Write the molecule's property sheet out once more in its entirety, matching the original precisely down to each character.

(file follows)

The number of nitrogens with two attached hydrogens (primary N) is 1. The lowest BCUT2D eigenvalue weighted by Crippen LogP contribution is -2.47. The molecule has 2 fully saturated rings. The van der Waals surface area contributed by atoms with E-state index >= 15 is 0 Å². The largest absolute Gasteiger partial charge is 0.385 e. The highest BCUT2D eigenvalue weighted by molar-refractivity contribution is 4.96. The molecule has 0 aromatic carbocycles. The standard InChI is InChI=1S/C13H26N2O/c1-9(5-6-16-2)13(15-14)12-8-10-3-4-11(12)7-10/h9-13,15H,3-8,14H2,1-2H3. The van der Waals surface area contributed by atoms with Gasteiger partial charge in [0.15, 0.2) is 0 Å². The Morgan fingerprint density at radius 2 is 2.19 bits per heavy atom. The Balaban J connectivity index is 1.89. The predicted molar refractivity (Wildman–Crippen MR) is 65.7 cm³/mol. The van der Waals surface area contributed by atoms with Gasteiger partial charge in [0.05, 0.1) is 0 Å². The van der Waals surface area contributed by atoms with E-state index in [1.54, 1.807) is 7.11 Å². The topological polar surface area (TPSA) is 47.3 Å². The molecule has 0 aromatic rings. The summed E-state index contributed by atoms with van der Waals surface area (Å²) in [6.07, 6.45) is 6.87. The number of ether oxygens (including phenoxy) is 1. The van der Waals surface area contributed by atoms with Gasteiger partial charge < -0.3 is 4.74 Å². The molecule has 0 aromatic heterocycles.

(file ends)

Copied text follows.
The number of nitrogens with two attached hydrogens (primary N) is 1. The lowest BCUT2D eigenvalue weighted by Crippen LogP contribution is -2.47. The molecule has 2 fully saturated rings. The van der Waals surface area contributed by atoms with E-state index >= 15 is 0 Å². The largest absolute Gasteiger partial charge is 0.385 e. The highest BCUT2D eigenvalue weighted by molar-refractivity contribution is 4.96. The molecule has 0 aromatic carbocycles. The standard InChI is InChI=1S/C13H26N2O/c1-9(5-6-16-2)13(15-14)12-8-10-3-4-11(12)7-10/h9-13,15H,3-8,14H2,1-2H3. The van der Waals surface area contributed by atoms with Gasteiger partial charge in [0.15, 0.2) is 0 Å². The Morgan fingerprint density at radius 2 is 2.19 bits per heavy atom. The Balaban J connectivity index is 1.89. The predicted molar refractivity (Wildman–Crippen MR) is 65.7 cm³/mol. The van der Waals surface area contributed by atoms with Gasteiger partial charge in [0.05, 0.1) is 0 Å². The van der Waals surface area contributed by atoms with E-state index in [1.54, 1.807) is 7.11 Å². The topological polar surface area (TPSA) is 47.3 Å². The molecule has 0 aromatic rings. The summed E-state index contributed by atoms with van der Waals surface area (Å²) in [6.07, 6.45) is 6.87. The number of ether oxygens (including phenoxy) is 1. The van der Waals surface area contributed by atoms with Gasteiger partial charge < -0.3 is 4.74 Å². The molecule has 0 aromatic heterocycles.